Congress gives up 7 seats in favour of BSP-SP-RLD alliance
The Congress party is being pragmatic in its strategy in U.P. The grand old party realizes it does not have the grassroots network across the state and does not want to dilute the effort in dislodging the BJP. In keeping with this thought, the Congress today announced it would not contest in 7 seats where BSP-SP-RLD candidates are likely to contest.
The Hindustan Times reported Raj Babbar’s willingness to leaves seats in Kannauj, Mainpuri, and Faizabad where the BSP-SP-RLD candidates are likely to contest. He added that the Congress would make way for 7 seats the alliance chooses in the state. The move is expected to get reciprocal support in seats where the Congress believes it is strong.
BJP in Goa struggles to cope as CM Parrikar is critical
Ex-Goa CM Manohar Parrikar health remains critical, and the state BJP is struggling to stave off a challenge from the Congress which senses an opportunity to stake a claim to power in the state just before the elections. With 14 seats, the Congress has already written to the state governor Mridula Sinha staking their right to form the government since it is the party with maximum seats. The BJP is down to 13 seats in the state. With elections around the corner, the fluid situation does not augur well for the BJP in Goa.
NDA finalizes seat sharing agreement in Bihar; Tamil Nadu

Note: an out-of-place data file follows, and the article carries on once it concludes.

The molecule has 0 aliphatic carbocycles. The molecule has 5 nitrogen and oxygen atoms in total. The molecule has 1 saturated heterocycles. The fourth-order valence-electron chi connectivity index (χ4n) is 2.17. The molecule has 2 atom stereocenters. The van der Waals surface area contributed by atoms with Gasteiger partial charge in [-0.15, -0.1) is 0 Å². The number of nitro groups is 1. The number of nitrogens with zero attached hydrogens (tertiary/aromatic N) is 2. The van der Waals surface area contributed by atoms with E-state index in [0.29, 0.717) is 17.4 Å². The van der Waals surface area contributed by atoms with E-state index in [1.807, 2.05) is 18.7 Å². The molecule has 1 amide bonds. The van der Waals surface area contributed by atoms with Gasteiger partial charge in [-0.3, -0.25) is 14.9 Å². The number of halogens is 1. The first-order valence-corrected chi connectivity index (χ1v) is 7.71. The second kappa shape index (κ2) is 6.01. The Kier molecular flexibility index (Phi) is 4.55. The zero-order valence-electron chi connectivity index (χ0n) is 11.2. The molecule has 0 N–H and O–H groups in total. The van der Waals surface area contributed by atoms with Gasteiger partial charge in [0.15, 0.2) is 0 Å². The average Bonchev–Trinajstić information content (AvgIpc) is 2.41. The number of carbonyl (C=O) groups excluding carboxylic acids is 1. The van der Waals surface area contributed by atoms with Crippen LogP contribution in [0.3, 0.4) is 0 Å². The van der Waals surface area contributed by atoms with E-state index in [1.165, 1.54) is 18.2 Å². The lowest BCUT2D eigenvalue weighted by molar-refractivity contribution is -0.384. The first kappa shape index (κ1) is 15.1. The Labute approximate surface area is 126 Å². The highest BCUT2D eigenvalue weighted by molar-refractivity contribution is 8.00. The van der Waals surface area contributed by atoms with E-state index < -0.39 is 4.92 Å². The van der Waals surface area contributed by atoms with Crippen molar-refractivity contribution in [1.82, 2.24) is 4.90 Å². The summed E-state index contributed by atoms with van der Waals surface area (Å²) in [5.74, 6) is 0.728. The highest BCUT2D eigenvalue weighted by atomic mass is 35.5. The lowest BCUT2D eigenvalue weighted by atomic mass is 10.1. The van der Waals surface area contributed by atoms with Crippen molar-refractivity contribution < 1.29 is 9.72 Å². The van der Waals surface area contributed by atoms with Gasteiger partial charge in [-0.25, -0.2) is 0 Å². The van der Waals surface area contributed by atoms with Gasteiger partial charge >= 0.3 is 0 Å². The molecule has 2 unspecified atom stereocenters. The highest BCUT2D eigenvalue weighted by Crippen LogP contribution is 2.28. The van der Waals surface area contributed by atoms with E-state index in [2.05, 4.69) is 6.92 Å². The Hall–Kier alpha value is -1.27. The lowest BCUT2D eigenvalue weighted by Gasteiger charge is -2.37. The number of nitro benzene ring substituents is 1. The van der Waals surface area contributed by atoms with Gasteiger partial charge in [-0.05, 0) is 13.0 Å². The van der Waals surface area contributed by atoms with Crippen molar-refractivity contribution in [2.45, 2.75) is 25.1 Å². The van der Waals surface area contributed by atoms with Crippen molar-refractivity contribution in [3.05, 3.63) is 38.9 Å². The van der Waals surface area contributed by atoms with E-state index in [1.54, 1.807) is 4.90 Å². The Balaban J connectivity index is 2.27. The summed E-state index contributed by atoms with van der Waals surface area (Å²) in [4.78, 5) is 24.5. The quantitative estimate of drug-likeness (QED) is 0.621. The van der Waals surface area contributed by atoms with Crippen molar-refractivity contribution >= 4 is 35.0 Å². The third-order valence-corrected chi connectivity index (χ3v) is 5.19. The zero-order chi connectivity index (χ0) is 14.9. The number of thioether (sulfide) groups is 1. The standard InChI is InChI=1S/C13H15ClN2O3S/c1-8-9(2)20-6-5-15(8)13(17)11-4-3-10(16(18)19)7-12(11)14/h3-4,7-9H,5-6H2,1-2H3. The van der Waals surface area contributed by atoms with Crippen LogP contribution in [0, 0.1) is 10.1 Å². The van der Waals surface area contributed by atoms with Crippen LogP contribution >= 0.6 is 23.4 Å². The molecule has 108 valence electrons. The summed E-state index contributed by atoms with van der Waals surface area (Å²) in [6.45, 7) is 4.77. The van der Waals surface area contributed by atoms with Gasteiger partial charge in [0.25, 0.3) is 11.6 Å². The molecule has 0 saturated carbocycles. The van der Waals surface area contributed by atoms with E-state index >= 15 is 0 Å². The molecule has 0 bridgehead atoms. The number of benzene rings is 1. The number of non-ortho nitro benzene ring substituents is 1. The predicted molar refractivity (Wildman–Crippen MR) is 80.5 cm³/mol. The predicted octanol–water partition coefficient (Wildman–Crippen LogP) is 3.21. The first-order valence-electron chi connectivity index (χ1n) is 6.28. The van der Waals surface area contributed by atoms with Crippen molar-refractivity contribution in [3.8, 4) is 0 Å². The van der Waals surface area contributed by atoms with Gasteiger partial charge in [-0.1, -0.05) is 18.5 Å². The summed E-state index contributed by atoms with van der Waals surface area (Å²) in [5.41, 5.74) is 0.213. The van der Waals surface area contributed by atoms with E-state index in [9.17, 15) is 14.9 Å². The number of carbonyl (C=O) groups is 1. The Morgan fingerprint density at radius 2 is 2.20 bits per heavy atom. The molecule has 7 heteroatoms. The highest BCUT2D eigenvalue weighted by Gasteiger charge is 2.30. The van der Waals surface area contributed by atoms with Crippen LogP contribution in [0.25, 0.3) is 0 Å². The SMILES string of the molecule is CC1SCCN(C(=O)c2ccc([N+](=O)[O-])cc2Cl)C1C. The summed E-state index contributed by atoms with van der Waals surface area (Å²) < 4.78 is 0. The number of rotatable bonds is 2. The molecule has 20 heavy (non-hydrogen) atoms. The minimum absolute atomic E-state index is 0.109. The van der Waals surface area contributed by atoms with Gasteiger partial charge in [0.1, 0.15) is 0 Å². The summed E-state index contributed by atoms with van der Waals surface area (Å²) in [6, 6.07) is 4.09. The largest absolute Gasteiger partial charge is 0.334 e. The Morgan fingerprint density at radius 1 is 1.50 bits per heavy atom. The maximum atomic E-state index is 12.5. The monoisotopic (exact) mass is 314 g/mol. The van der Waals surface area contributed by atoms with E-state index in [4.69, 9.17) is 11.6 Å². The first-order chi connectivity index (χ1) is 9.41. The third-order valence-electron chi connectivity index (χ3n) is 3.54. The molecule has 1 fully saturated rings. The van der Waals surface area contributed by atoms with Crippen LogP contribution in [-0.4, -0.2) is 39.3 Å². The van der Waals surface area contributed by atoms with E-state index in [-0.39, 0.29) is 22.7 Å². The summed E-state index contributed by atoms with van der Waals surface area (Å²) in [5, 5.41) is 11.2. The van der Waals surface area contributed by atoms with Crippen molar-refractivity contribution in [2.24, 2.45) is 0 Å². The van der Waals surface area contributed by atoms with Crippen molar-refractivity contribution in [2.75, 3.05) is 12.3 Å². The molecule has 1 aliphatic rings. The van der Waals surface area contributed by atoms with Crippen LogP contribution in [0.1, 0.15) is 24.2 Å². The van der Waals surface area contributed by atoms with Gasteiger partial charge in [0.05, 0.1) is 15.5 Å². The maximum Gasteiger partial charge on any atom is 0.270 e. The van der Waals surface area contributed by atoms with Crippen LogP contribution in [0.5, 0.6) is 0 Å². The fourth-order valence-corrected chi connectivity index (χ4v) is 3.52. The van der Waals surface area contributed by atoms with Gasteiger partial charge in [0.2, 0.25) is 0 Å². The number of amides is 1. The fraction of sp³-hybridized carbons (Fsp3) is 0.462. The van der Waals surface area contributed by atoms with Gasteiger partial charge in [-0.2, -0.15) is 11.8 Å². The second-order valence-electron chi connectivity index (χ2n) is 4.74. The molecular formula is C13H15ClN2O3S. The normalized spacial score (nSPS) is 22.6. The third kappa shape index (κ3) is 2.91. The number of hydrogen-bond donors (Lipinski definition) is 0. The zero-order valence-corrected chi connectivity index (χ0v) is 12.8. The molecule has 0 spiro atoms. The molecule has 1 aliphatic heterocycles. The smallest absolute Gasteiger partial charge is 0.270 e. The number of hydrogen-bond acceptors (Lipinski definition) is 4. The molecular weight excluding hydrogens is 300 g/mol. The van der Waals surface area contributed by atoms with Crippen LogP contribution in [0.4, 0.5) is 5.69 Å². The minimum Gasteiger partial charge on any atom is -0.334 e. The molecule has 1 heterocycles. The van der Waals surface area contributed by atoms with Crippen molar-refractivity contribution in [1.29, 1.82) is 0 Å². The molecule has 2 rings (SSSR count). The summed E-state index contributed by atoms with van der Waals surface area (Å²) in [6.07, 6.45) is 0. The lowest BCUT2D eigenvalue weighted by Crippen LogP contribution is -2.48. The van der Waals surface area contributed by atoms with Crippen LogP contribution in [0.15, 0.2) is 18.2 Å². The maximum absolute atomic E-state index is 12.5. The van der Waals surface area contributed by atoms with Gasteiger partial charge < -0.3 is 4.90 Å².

JD(U) has managed to hold off pressure from the BJP for more seats in Bihar and has agreed to fight in 17 seats, leaving 17 seats for BJP and the remaining 6 seats with the LJP. With the seat-sharing formula sorted, party workers are hitting the road to reach out to maximum voters. The NDA will face a stiff challenge mounted by the RJD-Congress-HAM-RLSP alliance.
Meanwhile, the NDA has worked out the seat formula in Tamil Nadu. AIADMK will contest in 20 seats; PMK 7 seats; BJP 5 seats; DMDK 4 seats; TMC (Moopanar) 2 seats; NJP 1; NR Congress 1 (Puducherry).
BJP is contesting in Coimbatore, Sivaganga, Kanyakumari, Tuticorin, and Ramanathapuram.
It ‘minorities’ advantage for TMC in Bengal
The minorities of West Bengal comprise 30% of the total population and are in the majority in many districts. They remain a much sought after vote bank by all parties. The Mamata Banerjee-led Trinamool Congress Party (TMC) is confident of once again garnering maximum votes from the community as it did in 2014 Lok Sabha elections.
The minorities of West Bengal have traditionally been supporting the Congress party since independence but began to shift towards the Left since the latter part of the 70s. Having ruled the state for 34 years, the Left came up against Mamata Banerjee who rallied the support of Muslims and other farmers making forced land acquisition the rallying point. Since then, she has been accused of minority appeasement by the BJP-RSS combine which has been making aggressive forays in the state.
While the Muslim community largely remains in support of the TMC, the recent spate of communal violence in certain pockets of the state hasn’t gone down well with some section within the community. Mamata Banerjee, however, remains confident of support.